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              1. Great! I’d recommend the podcast in general. They really have a way of cutting through bullshit.

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        2. I’m very uneasy with it but I know why. It’s very similar to what I remember from my Soviet days. Whenever I see a colleague sign an email with “pronouns: he, she, it,” I feel almost physical pain. I know it’s a fad and nobody does it seriously (outside of a couple of truly crazy folks.) But it’s still scary.

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          1. Yes, Peterson is a vocal critic of the Soviet Union and invokes soviet style thought policing when he critiques this kind of posturing. But, as you pointed out, he’s probably taking it too seriously. Apparently, there was some bill in Canada that legally mandated use of pronouns. The whole controversy was around him protesting that law. He has maintained it’s a political position specific to this bill but you can make your own judgments about it.

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            1. Hah! I had no idea. Interesting. Hey, at least, somebody is a critic. It’s refreshing.

              And I’d support anybody who’d put a stop to the pronouns craze. I’m in academia. Here it’s out of hand. I know nobody else is aware or cares but for us it’s an issue.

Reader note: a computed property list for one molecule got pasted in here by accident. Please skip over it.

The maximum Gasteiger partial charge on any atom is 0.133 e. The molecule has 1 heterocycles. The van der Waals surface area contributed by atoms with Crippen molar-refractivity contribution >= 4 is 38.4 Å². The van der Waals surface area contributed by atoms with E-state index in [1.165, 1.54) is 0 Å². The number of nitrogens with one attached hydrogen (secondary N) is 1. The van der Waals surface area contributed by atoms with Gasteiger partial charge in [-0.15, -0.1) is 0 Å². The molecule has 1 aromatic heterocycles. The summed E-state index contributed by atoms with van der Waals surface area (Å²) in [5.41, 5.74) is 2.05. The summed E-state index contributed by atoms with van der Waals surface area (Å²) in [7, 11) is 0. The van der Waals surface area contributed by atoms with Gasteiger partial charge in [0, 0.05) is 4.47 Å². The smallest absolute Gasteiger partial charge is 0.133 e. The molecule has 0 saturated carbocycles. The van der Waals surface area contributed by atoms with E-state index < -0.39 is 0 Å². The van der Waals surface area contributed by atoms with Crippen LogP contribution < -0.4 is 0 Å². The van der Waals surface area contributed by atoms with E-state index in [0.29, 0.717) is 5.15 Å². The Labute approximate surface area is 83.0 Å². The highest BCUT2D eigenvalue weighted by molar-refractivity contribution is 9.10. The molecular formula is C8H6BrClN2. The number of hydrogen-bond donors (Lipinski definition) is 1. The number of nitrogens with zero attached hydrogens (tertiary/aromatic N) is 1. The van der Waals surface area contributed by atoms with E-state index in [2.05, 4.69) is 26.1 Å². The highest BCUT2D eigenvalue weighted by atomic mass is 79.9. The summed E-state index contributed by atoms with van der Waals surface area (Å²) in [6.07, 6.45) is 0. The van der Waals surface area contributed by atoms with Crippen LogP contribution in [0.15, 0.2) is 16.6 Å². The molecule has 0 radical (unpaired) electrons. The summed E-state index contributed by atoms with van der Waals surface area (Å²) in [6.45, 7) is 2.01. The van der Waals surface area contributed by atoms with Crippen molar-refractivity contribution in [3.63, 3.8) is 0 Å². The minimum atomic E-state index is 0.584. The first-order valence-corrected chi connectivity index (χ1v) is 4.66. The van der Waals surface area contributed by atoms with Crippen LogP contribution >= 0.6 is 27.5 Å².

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  3. I’ve listened to a number of this guy’s lectures, partly because I was interested in Jungian psychology at the time, partly because Stringer and Cliff seemed to have had a tiff about it.

    A lot of his popularity is not so much from his ideas as his manner, which I enjoyed quite a bit. I didn’t really have the best relationship with my father, and this guy manages to channel “strict but fair” pretty well. His particular angle, and it is directed mostly at men, is to tell people to ‘sort themselves out.’ The general attitude is that they could be doing better than they are, that they’re responsible for the situation they’re in through action, inaction, or sheer ignorance, but also that they’re the most capable person to do the changes necessary. It worked on me – being gently scolded and then being told I’m capable feels very welcome when my baseline experience is either a mix of unpredictable love/rage or just being plain ignored. Not particularly happy to feel that way towards another adult, but it’s there.